Article | Jan 2011
Interview with Olivia Plender
By Johan Lundh
Olivia Plender is a British artist based in Berlin. At the heart of her practice is historical research. Plender has dealt with topics ranging from the early history of the BBC to modern Spiritualism. One of her more well known projects concerns The Kindred of the Kibbo Kift, a Boy Scout-like British youth movement of the 1920s that began as a left-wing outdoor education initiative with beliefs and ideas such as play as an important component of even adult learning, gender equality, theosophy, nudism, and vegetarianism. Increasingly, Plender is inspired by the ideas of the Kibbo Kift and other related alternative communities such as Monte Verità, and is conducting experiments in collectivity and community with a view to some day establishing a new creative commune. Our conversation began at The Banff Centre in August and finished over email in November of 2010.
Johan Lundh: You are one of the artists I know that have participated in most residencies. To put it simple, why did you end up doing so many residencies?
Olivia Plender: I started doing residencies about six years ago, as they are one of the few ways of funding a research-based practice. As an artist I don’t often engage with the art market so I don’t usually make an income from sales of art works, in addition to which there is still a widespread culture within public institutions of not paying artists fees for exhibitions. Researching and making art works takes time, residencies are one of the only contexts in the art world where that fact is acknowledged and artists are remunerated at a level that begins to reflect the amount of labour involved. The other bonus is that, with the better residencies, there is an institutional support structure and if the residency is in a university context you also have access to a library and a research community.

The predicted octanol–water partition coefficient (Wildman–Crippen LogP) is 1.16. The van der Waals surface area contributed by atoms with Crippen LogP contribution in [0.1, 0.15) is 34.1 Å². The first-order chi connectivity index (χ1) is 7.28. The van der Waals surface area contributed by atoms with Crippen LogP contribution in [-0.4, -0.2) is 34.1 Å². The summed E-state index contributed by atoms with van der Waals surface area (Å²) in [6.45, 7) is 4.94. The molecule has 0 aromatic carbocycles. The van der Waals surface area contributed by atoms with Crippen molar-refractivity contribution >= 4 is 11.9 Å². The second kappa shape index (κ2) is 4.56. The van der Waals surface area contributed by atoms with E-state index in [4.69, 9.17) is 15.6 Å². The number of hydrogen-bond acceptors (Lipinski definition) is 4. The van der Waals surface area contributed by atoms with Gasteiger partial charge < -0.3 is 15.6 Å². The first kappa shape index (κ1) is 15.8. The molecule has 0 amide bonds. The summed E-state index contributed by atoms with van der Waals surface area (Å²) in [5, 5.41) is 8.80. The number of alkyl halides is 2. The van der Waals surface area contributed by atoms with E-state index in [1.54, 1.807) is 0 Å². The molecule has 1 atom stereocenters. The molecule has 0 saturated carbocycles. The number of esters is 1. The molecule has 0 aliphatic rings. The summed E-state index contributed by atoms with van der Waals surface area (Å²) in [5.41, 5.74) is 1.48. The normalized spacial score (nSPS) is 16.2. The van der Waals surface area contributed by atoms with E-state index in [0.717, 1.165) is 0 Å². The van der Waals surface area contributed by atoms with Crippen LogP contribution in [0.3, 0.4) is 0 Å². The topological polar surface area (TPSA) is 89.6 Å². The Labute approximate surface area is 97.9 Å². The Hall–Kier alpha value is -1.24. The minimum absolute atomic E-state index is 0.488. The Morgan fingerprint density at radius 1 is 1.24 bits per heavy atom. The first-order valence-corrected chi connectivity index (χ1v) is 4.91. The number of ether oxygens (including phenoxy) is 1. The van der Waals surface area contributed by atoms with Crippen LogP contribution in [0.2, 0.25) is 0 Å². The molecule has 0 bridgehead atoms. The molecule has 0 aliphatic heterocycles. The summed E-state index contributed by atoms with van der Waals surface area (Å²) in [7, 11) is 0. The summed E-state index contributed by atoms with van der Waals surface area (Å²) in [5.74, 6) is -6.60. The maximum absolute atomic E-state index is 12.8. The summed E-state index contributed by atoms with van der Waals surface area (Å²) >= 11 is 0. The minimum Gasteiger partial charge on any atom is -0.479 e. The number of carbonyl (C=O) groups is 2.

Johan Lundh: I agree that residencies can be one of the best ways for artists with research-based practices to travel and create new works. However, almost all residencies are aimed at supporting individual artists and not groups or collectives. A lot of research-based practice is also collaborative, drawing from multiple disciplines and perspectives. Another thing you have pointed out, is most residencies don’t to offer artists the serves of a translator to help them navigate foreign archives or engage with locals. As someone who both works research-based and collaborative, have you felt that this has posed problems for your practice?